Browse Prior Art Database

Object Oriented Linking

IP.com Disclosure Number: IPCOM000106921D
Original Publication Date: 1992-Jan-01
Included in the Prior Art Database: 2005-Mar-21
Document File: 1 page(s) / 43K

Publishing Venue

IBM

Related People

Redpath, RJ: AUTHOR

Abstract

The OS/2* shell is the interface presented to the user to manage information on the desktop and does not provide a seemless object- oriented approach. The complexity of managing these objects has been developed which allows for the complexity of Object-Oriented Linkage (OOL) to provide an Object-Oriented Interface. The purpose of this design is to prevent program complexities of management of object- oriented data. The implementation is as follows. Each window which is created under OS/2 has an icon which represents an object. These icons have positions associated with the parent and can be reparented to other areas of the desktop thereby provided the movability associated with an Object-Oriented Interface but the connection of the objects with each other is not defined.

This text was extracted from an ASCII text file.
This is the abbreviated version, containing approximately 73% of the total text.

Object Oriented Linking

       The OS/2* shell is the interface presented to the user to
manage information on the desktop and does not provide a seemless
object- oriented approach.  The complexity of managing these objects
has been developed which allows for the complexity of Object-Oriented
Linkage (OOL) to provide an Object-Oriented Interface.  The purpose
of this design is to prevent program complexities of management of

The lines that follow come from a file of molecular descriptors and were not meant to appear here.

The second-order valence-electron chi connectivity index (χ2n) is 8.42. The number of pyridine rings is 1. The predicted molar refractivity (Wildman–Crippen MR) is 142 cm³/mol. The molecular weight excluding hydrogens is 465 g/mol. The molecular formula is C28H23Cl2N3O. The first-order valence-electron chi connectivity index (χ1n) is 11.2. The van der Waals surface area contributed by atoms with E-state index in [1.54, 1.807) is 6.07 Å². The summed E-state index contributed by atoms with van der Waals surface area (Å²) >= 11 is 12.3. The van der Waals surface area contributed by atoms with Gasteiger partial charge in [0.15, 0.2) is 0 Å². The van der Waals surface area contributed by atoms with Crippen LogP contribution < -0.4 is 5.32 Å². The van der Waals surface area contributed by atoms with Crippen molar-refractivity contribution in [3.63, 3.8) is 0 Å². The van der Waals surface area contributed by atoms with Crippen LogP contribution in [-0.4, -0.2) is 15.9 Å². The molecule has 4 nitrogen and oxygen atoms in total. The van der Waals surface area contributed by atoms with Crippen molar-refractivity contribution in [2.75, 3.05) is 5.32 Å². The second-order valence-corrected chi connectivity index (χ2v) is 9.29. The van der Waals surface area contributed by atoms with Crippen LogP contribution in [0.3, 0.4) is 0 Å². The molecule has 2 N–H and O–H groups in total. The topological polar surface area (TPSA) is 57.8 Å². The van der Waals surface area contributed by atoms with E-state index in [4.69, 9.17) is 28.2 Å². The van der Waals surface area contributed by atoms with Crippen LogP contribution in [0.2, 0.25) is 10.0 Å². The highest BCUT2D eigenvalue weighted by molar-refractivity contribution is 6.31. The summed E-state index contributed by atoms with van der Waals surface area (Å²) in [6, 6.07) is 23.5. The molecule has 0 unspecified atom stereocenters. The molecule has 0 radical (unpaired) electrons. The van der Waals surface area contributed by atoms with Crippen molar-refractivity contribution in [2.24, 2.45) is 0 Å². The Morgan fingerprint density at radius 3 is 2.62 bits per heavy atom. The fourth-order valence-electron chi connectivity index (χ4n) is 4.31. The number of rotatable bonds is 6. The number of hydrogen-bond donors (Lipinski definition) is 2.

object- oriented data.  The implementation is as follows.  Each
window which is created under OS/2 has an icon which represents an
object.  These icons have positions associated with the parent and
can be reparented to other areas of the desktop thereby provided the
movability associated with an Object-Oriented Interface but the
connection of the objects with each other is not defined.  Instead of
using the brute force method of block and pointer associated data
structures to create a link list of objects, simply use the window
word of the object which contains the handle to the next window. The
window word is already defined by the OS/2 system and having access
to the next window does provide linkability and movability of the
object.  The data used to link an object is very small (4 bytes) and
the code used to manage the information structure is nil since the
window word structure already exists and the management of this
memory is already defined.

      The obvious is not performed to provide Object-Oriented
Linkage; that is creating...